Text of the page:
With HDV, there are slightly fewer choices because of the long-GOP nature of HDV. Here’s the chart for HDV:

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In most circumstances, OnLocation only records the I-Frames from the HDV signal, resulting in a slightly larger file size than a typical HDV file of the same duration.

Normally, OnLocation will keep recording time-lapse footage as long as there’s hard drive space. However, it’s possible to set a recording limit in the menu. If the TmLpse Net Frames setting is set to a value other than 0, OnLocation will record frames up to the Net Frames value and stop. For example, if I set the Net Frames value to 360, it will record 360 frames, and stop automatically.

February 12, 2008

Wrapup from London

Well, I had a wonderful time in London at Broadcast LIVE / Video Forum UK. The show had an attendance of over 10,000 people. Video Forum is a special show for me, because it was the first trade show I attended as an Adobe employee. This year saw larger crowds than last, and a packed theatre schedule.

The Adobe booth had 2 different theatres, and I had 5 45-minute sessions in Theatre 1. 2 sets of classes were back-to-back, with the first covering Production Premium CS3, and the other covering Premiere Pro CS3 in-depth.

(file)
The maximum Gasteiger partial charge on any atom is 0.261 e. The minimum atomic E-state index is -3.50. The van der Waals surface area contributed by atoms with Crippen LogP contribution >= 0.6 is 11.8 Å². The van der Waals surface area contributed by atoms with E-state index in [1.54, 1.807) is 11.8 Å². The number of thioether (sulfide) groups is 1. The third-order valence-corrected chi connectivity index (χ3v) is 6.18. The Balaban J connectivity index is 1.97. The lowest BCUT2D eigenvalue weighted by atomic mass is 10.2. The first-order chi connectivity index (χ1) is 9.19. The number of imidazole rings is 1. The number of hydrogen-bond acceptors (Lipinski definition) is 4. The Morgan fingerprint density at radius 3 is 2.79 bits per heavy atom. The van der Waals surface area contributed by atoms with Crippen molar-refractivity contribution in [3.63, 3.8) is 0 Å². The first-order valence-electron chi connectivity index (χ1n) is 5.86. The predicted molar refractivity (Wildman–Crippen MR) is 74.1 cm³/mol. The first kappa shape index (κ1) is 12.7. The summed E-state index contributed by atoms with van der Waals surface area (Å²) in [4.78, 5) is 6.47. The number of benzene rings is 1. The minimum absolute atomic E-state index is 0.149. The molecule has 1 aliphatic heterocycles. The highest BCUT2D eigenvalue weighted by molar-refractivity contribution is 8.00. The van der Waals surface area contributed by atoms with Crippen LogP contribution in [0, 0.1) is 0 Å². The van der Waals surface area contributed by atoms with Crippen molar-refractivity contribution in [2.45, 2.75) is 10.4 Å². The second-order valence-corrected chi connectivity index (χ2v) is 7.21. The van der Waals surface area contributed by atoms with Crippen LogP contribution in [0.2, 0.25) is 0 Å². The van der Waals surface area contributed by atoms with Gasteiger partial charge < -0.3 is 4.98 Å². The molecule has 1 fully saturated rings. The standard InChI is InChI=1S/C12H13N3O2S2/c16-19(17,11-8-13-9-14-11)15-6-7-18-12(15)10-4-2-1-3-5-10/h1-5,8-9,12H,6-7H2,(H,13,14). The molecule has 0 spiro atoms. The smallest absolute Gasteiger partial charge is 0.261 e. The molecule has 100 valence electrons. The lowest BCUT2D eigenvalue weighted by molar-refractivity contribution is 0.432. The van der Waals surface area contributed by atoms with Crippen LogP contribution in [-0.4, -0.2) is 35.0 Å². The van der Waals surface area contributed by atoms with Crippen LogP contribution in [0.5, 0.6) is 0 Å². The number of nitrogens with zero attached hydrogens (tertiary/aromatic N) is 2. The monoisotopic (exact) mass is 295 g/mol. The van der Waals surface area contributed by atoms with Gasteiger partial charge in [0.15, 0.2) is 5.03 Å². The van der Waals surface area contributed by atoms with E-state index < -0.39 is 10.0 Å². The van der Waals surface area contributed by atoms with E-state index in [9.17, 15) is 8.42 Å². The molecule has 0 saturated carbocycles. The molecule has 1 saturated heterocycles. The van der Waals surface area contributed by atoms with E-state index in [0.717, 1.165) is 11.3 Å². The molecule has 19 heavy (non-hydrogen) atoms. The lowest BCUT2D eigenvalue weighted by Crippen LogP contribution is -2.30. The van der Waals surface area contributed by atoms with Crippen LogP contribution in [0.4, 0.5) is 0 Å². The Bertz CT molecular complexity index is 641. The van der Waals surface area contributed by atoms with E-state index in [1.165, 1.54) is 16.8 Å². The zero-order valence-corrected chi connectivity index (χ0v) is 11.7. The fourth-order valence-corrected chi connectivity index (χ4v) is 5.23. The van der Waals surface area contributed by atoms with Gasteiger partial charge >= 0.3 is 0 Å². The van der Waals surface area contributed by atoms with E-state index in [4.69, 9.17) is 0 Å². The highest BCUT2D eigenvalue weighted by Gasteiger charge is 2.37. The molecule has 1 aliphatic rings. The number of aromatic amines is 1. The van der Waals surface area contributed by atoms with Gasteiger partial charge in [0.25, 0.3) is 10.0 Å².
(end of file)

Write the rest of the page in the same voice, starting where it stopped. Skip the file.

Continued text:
Now, I’m pretty OS-agnostic these days, and feel comfortable in both MacOS and Windows, so demoing is always a conundrum. I love showing off Production Premium on the MacOS since it is new to the platform, yet I also like showing OnLocation (which is one of only 2 utility programs that have to run under Windows.) This show schedule worked beautifully, with back-to-back classes. I started in MacOS, showing how great the workflow is between the applications. Then, at the 5-minute break, I jumped over into Windows, and started my Premiere Pro class there. It gave people an opportunity to see Premiere Pro in both operating systems, and see how well it performs in either.

The theatres stayed packed with people, even on the last day of the show, and there were LOTS of questions, especially from the Mac community. I think the flexibility of Premiere Pro, and the interoperability between Pr and Ae is really turning heads in the Mac community.

I also got an opportunity to hang out a bit with my friend Angie Taylor.” Angie runs a site called www.creativeaftereffects.com and has a book out by the same name. I’m forever learning new tips and tricks on Ae thanks to her. Check out her site – it’s a great resource.

February 4, 2008

In Dallas

I’m in Dallas in a darkened hotel room working on a top secret project. I’ve been staring at my computer screen for the past couple of hours, looking at the face of the man who will become a legend of Rock and Roll…. Johnny Encore.

All will be revealed soon…